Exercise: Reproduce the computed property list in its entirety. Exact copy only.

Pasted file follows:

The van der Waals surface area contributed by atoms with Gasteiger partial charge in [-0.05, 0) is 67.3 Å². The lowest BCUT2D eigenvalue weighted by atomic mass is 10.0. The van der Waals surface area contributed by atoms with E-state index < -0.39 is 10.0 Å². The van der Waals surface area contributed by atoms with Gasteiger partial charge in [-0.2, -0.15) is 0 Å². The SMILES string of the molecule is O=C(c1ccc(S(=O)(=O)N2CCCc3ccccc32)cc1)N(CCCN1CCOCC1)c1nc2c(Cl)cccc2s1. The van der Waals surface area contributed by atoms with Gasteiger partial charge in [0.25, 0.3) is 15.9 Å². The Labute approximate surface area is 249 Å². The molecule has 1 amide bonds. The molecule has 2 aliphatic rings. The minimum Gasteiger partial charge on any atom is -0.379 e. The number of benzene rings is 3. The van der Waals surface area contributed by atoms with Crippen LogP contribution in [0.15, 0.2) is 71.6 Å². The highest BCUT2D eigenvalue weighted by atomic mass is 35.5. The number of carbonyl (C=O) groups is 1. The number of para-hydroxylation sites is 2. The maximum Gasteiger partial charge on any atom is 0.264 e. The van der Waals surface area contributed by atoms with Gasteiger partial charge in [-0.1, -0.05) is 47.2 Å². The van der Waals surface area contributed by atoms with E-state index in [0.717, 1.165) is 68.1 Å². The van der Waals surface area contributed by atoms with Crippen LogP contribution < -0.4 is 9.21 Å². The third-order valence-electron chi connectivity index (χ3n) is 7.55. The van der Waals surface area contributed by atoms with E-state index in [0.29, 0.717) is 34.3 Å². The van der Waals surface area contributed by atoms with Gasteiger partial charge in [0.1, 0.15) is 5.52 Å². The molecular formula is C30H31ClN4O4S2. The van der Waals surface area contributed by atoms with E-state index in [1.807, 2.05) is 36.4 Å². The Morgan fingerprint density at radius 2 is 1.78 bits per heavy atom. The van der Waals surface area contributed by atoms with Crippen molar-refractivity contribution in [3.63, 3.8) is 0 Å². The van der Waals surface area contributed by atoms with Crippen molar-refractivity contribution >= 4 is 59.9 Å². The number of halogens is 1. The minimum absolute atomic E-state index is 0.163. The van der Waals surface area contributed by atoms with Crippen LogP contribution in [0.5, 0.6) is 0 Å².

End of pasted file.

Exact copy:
The van der Waals surface area contributed by atoms with Gasteiger partial charge in [-0.05, 0) is 67.3 Å². The lowest BCUT2D eigenvalue weighted by atomic mass is 10.0. The van der Waals surface area contributed by atoms with E-state index < -0.39 is 10.0 Å². The van der Waals surface area contributed by atoms with Gasteiger partial charge in [-0.2, -0.15) is 0 Å². The SMILES string of the molecule is O=C(c1ccc(S(=O)(=O)N2CCCc3ccccc32)cc1)N(CCCN1CCOCC1)c1nc2c(Cl)cccc2s1. The van der Waals surface area contributed by atoms with Gasteiger partial charge in [0.25, 0.3) is 15.9 Å². The Labute approximate surface area is 249 Å². The molecule has 1 amide bonds. The molecule has 2 aliphatic rings. The minimum Gasteiger partial charge on any atom is -0.379 e. The number of benzene rings is 3. The van der Waals surface area contributed by atoms with Crippen LogP contribution in [0.15, 0.2) is 71.6 Å². The highest BCUT2D eigenvalue weighted by atomic mass is 35.5. The number of carbonyl (C=O) groups is 1. The number of para-hydroxylation sites is 2. The maximum Gasteiger partial charge on any atom is 0.264 e. The van der Waals surface area contributed by atoms with Gasteiger partial charge in [-0.1, -0.05) is 47.2 Å². The van der Waals surface area contributed by atoms with E-state index in [0.717, 1.165) is 68.1 Å². The van der Waals surface area contributed by atoms with Crippen LogP contribution < -0.4 is 9.21 Å². The third-order valence-electron chi connectivity index (χ3n) is 7.55. The van der Waals surface area contributed by atoms with E-state index in [0.29, 0.717) is 34.3 Å². The van der Waals surface area contributed by atoms with Gasteiger partial charge in [0.1, 0.15) is 5.52 Å². The molecular formula is C30H31ClN4O4S2. The van der Waals surface area contributed by atoms with E-state index in [1.807, 2.05) is 36.4 Å². The Morgan fingerprint density at radius 2 is 1.78 bits per heavy atom. The van der Waals surface area contributed by atoms with Crippen molar-refractivity contribution in [3.63, 3.8) is 0 Å². The van der Waals surface area contributed by atoms with Crippen molar-refractivity contribution >= 4 is 59.9 Å². The number of halogens is 1. The minimum absolute atomic E-state index is 0.163. The van der Waals surface area contributed by atoms with Crippen LogP contribution in [0.5, 0.6) is 0 Å².